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TODAY — Brain Death Declaration Webinar: A Nursing Perspective
Date: Thursday, May 14, 2015
Time: 3-4pm ET/12-1pm PT
Price: $35 per webinar connection
Purpose: The goal of this webinar is to provide nurses with information and practice strategies used in the determination of brain death and the important role that nurses play throughout the process.
Speaker: Mary McKenna Guanci, MSN, RN, CNRN, CSRN — Neuroscience Intensive Care Clinical Nurse Specialist — Massachusetts General Hospital
CE: This webinar is co-sponsored by Iowa Donor Network, Iowa Board of Nursing Provider #326.This webinar is approved for 1.2 contact hour. No partial credits will be awarded. The Organ Donation and Transplantation Alliance will be offering 1 Category I CEPTC credit from the American Board for Transplant Certification.
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$2,500 ITNS Research Grant available for 2015
The purpose of this grant is to encourage qualified ITNS members to advance the body of transplant knowledge. This grant may be used to support research projects, a systematic review of the literature, a meta-analysis, a quality improvement initiative or a program evaluation project. The application deadline for the 2015 grant is July 1, 2015. Click here to learn more about the research grant guidelines and access the grant application.
Driving the bus of your nursing career
By Keith Carlson
In our nursing careers, we can often feel buffeted by winds over which we feel little control. We can feel like we "should" do this or that, make choices that others feels are best for us, or take paths that feel prescribed for us, not chosen by us. This career paradigm can indeed feel uncomfortable. Your career is like a long bus ride that begins when you graduate from nursing school. In school, you were likely told that you "should" get a med-surg job immediately, as well as other things that your professors said were paramount to launching your career.
Advanced melanoma risk greater in organ transplant recipients compared with general population
Organ transplant recipients had a greater risk of advanced melanomas at diagnosis and melanoma-specific death compared with the general population, according to recently published study results.
Kidneys for sale: Iran's trade in organs
Iran is the only country in the world where it is legal to sell a kidney. Donors get money from the buyer and from the state, a system which eradicated waiting lists but, detractors say, exploits the poor and vulnerable. Here, we follow one terrible story.
Organ donation sees win-win by making use of HIV-positive transplants
In 2013, the HIV Organ Policy Equity Act (the HOPE Act) lifted a long-standing ban and finally allowed HIV-positive organs to be donated to HIV-positive patients. Since then, however, there has been no known case of an organ transplant from positive donors to HIV-positive patients occuring in the U.S. Researchers recently investigated just how much of an impact the act would have if hospitals began to follow it.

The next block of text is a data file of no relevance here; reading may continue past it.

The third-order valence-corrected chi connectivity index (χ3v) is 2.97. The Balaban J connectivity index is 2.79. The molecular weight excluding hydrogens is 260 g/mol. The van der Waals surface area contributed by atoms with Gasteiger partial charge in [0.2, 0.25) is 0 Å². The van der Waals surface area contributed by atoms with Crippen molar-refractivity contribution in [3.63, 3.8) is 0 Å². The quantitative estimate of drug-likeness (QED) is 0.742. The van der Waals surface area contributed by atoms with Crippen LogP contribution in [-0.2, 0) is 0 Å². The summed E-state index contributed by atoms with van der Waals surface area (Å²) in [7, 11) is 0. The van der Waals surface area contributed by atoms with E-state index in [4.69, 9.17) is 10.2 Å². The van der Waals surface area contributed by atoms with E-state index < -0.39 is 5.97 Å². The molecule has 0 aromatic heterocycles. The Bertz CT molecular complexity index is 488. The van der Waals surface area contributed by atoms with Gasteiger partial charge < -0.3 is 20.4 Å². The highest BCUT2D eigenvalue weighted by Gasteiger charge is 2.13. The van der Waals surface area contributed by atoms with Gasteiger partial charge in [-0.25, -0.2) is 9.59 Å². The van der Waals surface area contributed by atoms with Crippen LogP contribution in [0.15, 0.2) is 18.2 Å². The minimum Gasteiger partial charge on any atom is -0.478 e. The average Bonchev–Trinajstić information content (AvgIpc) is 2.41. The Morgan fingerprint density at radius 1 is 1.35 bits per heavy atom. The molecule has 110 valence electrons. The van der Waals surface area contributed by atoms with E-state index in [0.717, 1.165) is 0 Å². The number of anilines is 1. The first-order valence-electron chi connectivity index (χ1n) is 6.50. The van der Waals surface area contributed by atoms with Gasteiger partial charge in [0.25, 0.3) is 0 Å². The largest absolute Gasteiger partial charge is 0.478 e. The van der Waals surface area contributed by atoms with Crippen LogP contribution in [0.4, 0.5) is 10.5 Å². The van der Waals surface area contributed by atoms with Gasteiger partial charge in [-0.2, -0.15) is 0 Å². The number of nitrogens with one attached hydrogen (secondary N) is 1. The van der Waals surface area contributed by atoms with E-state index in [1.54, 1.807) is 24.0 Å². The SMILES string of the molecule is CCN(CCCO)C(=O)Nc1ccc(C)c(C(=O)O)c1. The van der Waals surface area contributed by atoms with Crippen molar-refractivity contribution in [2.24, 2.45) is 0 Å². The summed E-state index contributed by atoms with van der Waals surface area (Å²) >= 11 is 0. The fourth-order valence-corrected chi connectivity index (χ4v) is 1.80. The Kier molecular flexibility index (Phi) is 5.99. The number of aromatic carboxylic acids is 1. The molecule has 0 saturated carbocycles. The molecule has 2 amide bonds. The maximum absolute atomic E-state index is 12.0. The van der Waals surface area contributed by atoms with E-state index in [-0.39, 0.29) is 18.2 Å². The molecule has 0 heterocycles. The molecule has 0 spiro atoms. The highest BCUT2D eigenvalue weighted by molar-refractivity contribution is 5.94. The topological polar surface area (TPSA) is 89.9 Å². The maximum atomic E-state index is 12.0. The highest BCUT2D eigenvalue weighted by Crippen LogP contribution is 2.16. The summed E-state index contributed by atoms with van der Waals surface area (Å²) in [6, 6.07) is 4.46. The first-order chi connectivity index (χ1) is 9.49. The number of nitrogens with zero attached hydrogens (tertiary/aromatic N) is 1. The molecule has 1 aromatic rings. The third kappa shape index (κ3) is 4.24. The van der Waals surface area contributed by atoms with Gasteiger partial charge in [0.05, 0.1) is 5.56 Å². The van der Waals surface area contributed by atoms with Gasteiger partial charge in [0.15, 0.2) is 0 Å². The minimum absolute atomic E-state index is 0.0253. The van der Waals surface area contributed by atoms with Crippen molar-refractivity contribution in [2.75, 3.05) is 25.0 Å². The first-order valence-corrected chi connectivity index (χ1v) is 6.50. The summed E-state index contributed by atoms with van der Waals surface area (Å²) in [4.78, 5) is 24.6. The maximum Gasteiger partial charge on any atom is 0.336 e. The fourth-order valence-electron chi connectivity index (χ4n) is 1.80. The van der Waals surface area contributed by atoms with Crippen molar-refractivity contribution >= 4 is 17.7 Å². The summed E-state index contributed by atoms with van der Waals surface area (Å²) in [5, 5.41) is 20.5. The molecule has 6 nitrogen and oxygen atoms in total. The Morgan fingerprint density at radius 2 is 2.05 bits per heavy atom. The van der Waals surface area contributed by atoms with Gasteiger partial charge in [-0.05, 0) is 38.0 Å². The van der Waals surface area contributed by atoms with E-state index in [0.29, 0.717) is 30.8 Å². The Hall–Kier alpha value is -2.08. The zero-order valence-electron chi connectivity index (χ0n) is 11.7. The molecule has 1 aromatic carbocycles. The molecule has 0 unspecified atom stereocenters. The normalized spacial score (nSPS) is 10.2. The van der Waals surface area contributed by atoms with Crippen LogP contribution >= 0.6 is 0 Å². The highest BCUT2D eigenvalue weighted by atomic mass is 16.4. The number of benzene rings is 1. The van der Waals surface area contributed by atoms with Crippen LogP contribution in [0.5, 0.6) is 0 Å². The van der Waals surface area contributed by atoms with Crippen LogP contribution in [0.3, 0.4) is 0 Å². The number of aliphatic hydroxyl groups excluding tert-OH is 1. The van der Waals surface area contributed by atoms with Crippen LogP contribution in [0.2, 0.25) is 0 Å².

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Nurses: Crimefighters without capes
The Huffington Post
The police brought him in, but they didn't solve the mystery of who the unconscious man was, a nurse did.
He was brought into the Ryder Trauma Center at Jackson Memorial Hospital, the primary county hospital and the only level-1 trauma center in Miami-Dade, with a blunt force injury to the head, found unconscious on the sidewalk, no witnesses, in the middle of the day. What happened? Who was this man? At this point, he was just another victim of the city, seemingly unnamed and unknown. Hours after being admitted, his brain bleed worsened and he was taken to surgery, still unnamed, still unknown.
The 'breathing' lung transplant: New machine that keeps organ working outside the body for up to 24 hours could double number of successful operations
A British hospital is using cutting-edge medical technology to keep lungs "breathing" outside the body for as long as 24 hours.
The extraordinary breakthrough could save the lives of hundreds of patients.
Medical experts say the technique could double the number of lung transplants that take place each year.
Transplant-related costs incurred by living kidney donors
HealthDay News via Renal & Urology News
Living kidney donors incur moderate costs related to the completion of donation evaluation, according to a study published online in the American Journal of Transplantation.
James R. Rodrigue, Ph.D., from the Beth Israel Deaconess Medical Center in Boston, and colleagues collected data on expenses related to completion of the donation evaluation for 194 LKDs participating in a multicenter prospective study.
Missed last week's issue? See which articles your colleagues read most.
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